During May our volunteers have been out every Friday helping to carry out surveys of our sites. We've been to Haydon's Pond in Almodington (pictured below), three ponds in Birdham, and Redlands Meadow in West Wittering.
We focus on surveying the flora of the sites. This is not weather-dependent nor does it need to be done at a particular time of day - and plants generally don't run or fly away! A huge variety of flora was found on all the sites. We also found a variety of invertebrates, birds, and signs of various mammals, including the endangered Water Vole (feeding stash shown below, found near Haydon's Pond).
The diversity of flora on a site is a good indication of the variety of life that might be found there (or biodiversity). The more varieties of native plants and trees there are, the more invertebrates, birds, mammals, reptiles, and amphibians there are likely to be. When you think about a 'food web' or 'food chain', everything starts from the plants ... for example, the caterpillars of some moths only eat one type of plant, whereas others will eat a much broader range. If an adult moth is able to find the right food plant and lay its eggs then the caterpillars have suitable food to eat and so there will (hopefully) be more moths of that species. There will also be more food for animals that eat caterpillars and moths. Common Frogs eat moths (as well as plenty of other invertebrates) ... Grass Snakes eat Common Frogs ... Badgers and Foxes eat Grass Snakes ... and so on it goes.
This Fleabane Tortoise Beetle (Cassida murraea), above, was found by one of our volunteers whilst we were surveying in Birdham. This little beetle only feeds on Common Fleabane (Pulicaria dysenterica) and Marsh Thistle (Cirsium palustre). The presence of these plants means this little red beetle can live here, and it may become prey for creatures that eat insects.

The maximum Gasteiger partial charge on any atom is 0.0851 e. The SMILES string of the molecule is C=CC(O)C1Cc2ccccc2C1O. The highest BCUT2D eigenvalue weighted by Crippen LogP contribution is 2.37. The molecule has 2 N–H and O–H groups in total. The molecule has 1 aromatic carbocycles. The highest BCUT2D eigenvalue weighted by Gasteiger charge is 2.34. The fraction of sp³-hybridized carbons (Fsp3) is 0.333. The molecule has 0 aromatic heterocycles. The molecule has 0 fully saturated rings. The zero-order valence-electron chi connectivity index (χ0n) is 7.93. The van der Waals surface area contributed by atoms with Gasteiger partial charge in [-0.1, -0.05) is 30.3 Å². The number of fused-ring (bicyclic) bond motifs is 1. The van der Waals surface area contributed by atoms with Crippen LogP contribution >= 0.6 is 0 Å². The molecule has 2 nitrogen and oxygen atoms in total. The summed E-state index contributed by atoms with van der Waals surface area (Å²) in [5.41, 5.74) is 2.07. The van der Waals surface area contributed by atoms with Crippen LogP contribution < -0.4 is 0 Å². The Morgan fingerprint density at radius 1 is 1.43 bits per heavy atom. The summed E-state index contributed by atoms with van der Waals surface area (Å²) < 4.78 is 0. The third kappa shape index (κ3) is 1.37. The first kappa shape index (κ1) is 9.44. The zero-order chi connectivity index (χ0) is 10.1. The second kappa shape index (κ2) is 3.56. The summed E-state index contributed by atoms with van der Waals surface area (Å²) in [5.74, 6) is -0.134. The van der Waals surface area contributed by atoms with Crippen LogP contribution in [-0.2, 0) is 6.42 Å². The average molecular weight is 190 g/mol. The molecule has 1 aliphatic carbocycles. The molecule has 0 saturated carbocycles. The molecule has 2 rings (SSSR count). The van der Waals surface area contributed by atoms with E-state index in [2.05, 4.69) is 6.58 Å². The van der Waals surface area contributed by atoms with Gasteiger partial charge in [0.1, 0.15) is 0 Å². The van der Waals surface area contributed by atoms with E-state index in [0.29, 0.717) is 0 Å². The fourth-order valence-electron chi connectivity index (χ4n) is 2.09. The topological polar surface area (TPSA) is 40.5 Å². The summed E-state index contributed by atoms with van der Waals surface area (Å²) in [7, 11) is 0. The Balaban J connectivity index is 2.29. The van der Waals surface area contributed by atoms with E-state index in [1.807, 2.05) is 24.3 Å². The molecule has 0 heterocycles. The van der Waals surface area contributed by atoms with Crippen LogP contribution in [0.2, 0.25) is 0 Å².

A variety of different plants is also important for our pollinators as different plants flower at different times throughout the year and flower for varying lengths of time, and different pollinators prefer different plants. A wide variety of flora provides food for pollinators right through the season so that when one plant 'goes over' another will be still be flowering. This stunning Thick-legged Flower Beetle (Oedemera nobilis), above, is a pollinator of many open-structured flowers such as this Meadow Buttercup in Birdham.
Our volunteers are not all wildflower experts - some come with their own invaluable knowledge and some are complete beginners. Everyone is welcome! Everyone finds the surveying process very relaxing and some say it is almost like meditation. There's also plenty of time for chatting and also laughing at some of the weird and wonderful common wildflower names! 'Sneezewort' sounds like it comes straight out of Harry Potter, and 'Sticky Willy' always raises an eyebrow!
As well as looking around the ponds we also did a little pond-dipping to see what lurks beneath and found damselfly and dragonfly larvae, water beetle larvae, water boatmen, pond snails, water fleas, and midge larvae amongst others.
Our visit to Redlands Meadow, above, was on a rather soggy day but we still enjoyed our visit to this important Wet Meadow site in West Wittering. This is a rare site of unimproved grassland and flower meadow and we visited by kind permission of the owners.
We recorded 88 different species of plants and trees at this site and were as impressed by the number of majestic mature English Oaks surrounding the meadow (such as the one below) as by the floral diversity. Mature trees like this are hugely beneficial to wildlife, and Oak trees in particular are thought to support 2,300 wildlife species*! It was too wet to see bees and butterflies but we did see native Roe deer enjoying the floral buffet on offer!
*according to the Woodland Trust.